Although academics are the main focus of college, being a part of a club adds a little fun to the experience. UAA is home to nearly 100 clubs, ranging from The Chronicles of Yarnia to Seawolf Rugby to Wolfy Filmmakers. With such a unique array of activities, there are many ways for students to get involved.
Jane Mastre, administrative assistant for Student Clubs and Greek Life, says that while maintaining good grades and studying are important parts of being a student, joining a club can create a more enriching experience.
“You have to have fun every once in a while,” Mastre said. “I’ve seen [club] officers be a part of a lot of different clubs and involved in the community and still maintain their grades. It really just shows good organization skills and dedication to wanting to be a better leader in the future.”
If the current clubs aren’t catching your eye, UAA also has the option for any student to create a club of their own.
Club creation is done entirely online on the UAA Life page of the university website. Each club requires three students to fill the positions of president, secretary and treasurer, as well as one full-time faculty or staff member to be the club’s advisor. The members of the club must also create and submit bylaws, according to the sample outlined in the registration instructions.
For Shawn Fugere, computer science major and creator of the Super Smash Brothers Club, the most difficult but also one of the most important parts of creating a new club was finding an advisor.
“We are a unique club, so finding someone to get behind us was not easy,” Fugere said. “Finding an advisor who cares about the club is super important and sets you up for success.”
In addition to appointing the required positions, a few more formal steps need to be taken for a club to be officially registered. The president and advisor of the club must each fill out an agreement form. The president, along with the treasurer, must also complete an online student officer orientation. Lastly, the club must present a short overview of their intentions at a Club Council meeting.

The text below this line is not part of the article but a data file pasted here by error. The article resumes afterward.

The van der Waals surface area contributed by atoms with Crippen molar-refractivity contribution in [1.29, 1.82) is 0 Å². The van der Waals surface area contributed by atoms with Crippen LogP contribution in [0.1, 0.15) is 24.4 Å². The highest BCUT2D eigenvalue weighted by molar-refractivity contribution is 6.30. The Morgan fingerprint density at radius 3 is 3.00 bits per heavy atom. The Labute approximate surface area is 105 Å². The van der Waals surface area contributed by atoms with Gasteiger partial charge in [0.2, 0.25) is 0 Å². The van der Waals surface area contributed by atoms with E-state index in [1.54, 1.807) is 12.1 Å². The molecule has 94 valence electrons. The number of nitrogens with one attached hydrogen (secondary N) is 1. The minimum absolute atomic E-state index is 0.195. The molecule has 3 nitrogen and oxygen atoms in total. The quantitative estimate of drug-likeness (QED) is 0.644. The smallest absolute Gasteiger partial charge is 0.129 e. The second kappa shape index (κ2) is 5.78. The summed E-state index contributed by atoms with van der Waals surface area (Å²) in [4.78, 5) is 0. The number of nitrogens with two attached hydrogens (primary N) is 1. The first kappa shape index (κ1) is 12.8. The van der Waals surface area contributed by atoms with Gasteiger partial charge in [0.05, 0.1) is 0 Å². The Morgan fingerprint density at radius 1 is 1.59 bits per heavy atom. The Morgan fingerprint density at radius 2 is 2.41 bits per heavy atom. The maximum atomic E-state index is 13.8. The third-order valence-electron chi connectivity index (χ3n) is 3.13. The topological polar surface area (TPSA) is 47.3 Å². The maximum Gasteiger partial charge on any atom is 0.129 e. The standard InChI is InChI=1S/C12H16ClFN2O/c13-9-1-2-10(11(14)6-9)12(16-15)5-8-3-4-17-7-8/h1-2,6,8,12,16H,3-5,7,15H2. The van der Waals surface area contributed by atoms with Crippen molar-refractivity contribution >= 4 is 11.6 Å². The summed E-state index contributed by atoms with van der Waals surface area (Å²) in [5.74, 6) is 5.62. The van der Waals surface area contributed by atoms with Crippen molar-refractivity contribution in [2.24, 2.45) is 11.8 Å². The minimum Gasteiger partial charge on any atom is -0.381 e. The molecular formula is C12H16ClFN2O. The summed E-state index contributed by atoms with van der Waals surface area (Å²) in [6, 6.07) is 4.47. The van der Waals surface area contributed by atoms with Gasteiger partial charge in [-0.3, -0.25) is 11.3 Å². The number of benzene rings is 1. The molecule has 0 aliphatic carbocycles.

Although creating a club from scratch may seem daunting, it doesn’t have to be taken on alone. Aleija Stover, economics and environmental studies major, recently created Plates for Compassion, a club focusing on the nonviolence of veganism. Even as the main creator of the club, Stover gives a lot of credit to the other people that helped her make it a reality.
“I think a mistake that a lot of people make when starting a club is not asking for help. I made [Plates for Compassion] on my own, but I wouldn’t have been able to do it alone,” Stover said. “I found support bringing up the idea to my friends, teachers and staff around UAA.”
Stover finds Plates for Compassion, along with other clubs she’s a part of, to be a great way to get to know other students outside of the classroom and express her interests with like-minded peers.
“You deserve a space to be undeniably, uniquely you,” Stover said.
Emily Wood, an environmental science student in her fourth year, has been involved with a variety of clubs and organizations throughout her college career, including sorority Alpha Sigma Alpha, Glee Club, Chi Alpha and Model United Nations. She encourages students to get involved to make their college experience more valuable.
“If there’s something you’re interested in, just go and do it,” Wood said. “It’s really enriching to a college experience to make personal connections. It deepens your experience and develops yourself in ways you wouldn’t be able to alone.”
For more information on how to create a club, visit the “Start a New Club” tab located on the right side of the UAA Life page on the university website.